Tiziana Sucharitkul noted that there are some couples who both work with Tilleke & Gibbins. The firm had considered this situation and decided that, while there should be no direct reporting relationships between couples, there is no harm in accepting couples in the firm, and problems have not arisen as a result.

What about the LGBT situation in Thailand?

Tiziana Sucharitkul explained that her firm has a number of LGBT individuals, including two transgender persons. The firm has a policy of inclusiveness. Recruitment is based on qualifications, experience and suitability for the job. However, firms needed to be more affirmative in expressing their policies, because LGBT people often lack confidence even to apply for jobs, feeling that they would not be accepted.

Heather Suksem said she felt that LGBT is not an issue in her company. Whether one is dealing with LGBT or any general gender issues, employers need to be more affirmative and positive in encouraging promotions in the organisation, she said.

Tiziana Sucharitkul confirmed that women tend to undersell their capabilities, whereas men often oversold themselves, especially in recruitment situations. In particular, the "token woman on the board" does not work as a policy, because the board would not hear much from that sole woman, whereas the men would do all the talking.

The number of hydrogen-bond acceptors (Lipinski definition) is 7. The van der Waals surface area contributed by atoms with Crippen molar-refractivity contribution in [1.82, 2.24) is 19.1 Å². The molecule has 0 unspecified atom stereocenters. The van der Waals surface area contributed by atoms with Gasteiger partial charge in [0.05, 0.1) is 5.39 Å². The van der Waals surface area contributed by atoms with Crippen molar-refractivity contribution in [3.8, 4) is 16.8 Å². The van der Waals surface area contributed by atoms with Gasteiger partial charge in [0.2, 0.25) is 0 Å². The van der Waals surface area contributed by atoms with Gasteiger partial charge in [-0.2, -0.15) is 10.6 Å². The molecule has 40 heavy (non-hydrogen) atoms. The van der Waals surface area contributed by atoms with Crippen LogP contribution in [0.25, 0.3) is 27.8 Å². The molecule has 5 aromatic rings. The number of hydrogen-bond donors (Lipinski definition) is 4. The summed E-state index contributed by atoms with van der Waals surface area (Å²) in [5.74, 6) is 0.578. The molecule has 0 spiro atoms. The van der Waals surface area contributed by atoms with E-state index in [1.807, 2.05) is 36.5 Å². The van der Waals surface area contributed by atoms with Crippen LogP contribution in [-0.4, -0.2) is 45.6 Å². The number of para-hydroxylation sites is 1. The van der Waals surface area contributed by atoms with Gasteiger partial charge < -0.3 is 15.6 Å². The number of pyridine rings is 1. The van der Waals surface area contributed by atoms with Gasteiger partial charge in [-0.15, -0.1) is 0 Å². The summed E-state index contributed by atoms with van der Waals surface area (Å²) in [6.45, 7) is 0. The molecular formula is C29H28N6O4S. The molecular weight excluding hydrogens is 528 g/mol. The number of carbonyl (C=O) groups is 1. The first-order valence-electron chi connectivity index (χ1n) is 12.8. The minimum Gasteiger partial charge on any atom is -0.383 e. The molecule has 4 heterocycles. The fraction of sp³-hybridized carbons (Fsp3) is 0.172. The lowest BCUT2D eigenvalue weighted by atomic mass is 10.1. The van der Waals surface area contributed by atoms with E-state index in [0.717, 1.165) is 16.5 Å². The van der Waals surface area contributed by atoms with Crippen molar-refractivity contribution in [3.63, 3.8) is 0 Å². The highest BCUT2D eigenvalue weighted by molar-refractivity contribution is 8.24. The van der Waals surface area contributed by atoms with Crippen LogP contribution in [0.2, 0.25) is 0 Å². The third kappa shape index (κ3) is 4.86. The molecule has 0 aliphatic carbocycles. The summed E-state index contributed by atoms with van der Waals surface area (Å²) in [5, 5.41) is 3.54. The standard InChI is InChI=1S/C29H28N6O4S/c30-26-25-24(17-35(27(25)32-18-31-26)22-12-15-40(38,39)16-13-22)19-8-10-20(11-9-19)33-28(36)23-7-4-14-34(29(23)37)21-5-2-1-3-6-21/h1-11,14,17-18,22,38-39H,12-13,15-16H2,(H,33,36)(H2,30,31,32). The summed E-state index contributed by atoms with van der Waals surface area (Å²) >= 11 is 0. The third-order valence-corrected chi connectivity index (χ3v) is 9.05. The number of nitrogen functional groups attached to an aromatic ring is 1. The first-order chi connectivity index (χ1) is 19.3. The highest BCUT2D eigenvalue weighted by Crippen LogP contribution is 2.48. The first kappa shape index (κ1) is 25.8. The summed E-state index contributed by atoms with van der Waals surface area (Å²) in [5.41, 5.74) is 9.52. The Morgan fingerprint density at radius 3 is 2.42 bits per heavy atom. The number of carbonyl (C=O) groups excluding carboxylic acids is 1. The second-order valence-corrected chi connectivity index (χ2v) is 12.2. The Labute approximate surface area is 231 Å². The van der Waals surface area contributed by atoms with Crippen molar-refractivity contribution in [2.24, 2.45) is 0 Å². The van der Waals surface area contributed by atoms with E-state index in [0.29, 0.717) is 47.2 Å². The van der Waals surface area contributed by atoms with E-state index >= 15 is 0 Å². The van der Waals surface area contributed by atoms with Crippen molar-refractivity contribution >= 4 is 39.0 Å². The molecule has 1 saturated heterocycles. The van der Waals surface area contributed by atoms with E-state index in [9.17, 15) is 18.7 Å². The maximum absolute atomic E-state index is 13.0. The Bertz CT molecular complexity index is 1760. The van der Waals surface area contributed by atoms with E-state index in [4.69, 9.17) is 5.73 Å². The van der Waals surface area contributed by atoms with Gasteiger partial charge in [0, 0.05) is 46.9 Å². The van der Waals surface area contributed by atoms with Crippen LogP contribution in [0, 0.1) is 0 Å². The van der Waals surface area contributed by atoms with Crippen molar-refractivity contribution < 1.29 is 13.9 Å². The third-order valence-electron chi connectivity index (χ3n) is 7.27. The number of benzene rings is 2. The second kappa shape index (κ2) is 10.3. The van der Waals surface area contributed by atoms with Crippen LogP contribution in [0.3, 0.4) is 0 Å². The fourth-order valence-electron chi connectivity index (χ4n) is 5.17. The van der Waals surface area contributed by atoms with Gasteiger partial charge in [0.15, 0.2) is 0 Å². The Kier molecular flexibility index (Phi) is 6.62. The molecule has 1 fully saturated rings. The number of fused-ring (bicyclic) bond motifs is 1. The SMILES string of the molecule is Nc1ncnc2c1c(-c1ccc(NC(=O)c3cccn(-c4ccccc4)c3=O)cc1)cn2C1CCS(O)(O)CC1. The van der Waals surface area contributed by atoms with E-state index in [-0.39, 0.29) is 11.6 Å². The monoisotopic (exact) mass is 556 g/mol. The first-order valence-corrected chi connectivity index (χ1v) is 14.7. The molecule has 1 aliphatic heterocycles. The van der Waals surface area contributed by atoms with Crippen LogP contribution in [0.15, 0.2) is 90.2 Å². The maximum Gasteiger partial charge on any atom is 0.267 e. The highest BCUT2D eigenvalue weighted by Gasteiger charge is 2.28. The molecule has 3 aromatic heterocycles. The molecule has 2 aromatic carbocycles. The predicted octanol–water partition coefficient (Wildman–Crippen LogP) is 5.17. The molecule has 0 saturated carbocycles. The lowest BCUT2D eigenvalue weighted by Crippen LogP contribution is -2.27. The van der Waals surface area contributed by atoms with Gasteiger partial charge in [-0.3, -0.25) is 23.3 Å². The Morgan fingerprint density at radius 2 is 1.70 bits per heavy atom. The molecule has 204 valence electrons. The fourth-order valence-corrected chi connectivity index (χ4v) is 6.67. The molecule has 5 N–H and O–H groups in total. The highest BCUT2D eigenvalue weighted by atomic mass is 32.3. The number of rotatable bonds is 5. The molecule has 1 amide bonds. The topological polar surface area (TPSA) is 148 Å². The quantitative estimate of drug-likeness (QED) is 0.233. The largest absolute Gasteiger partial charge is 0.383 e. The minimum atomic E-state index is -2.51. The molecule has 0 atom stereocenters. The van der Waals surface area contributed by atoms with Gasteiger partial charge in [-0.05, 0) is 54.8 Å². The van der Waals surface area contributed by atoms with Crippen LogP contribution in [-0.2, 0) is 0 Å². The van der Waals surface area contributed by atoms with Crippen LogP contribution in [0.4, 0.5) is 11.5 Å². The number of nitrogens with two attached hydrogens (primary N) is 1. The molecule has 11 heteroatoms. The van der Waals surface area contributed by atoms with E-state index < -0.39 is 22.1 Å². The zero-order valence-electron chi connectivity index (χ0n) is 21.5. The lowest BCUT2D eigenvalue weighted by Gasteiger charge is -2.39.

Why do women form the majority of tertiary education participants, perform better than men, yet are less represented in senior management?

Heather Suksem said she believes that the diversity balance should be dealt with more affirmatively, but we cannot expect the proportions to be 50% in all professions and sectors.

Tiziana Sucharitkul noted that in the past, it was difficult for women to go beyond a certain point because of work culture. However, over time the trend is changing, and business is becoming more supportive of women in leadership. Gender parity would move alongside work and life balance, she said, adding that this is already happening, and the trend should continue.

Series editor: Christopher F. Bruton is Executive Director of Dataconsult Ltd, chris@dataconsult.co.th. Dataconsult's Thailand Regional Forum provides seminars and extensive documentation to guide business on future trends in Thailand and in the Mekong Region.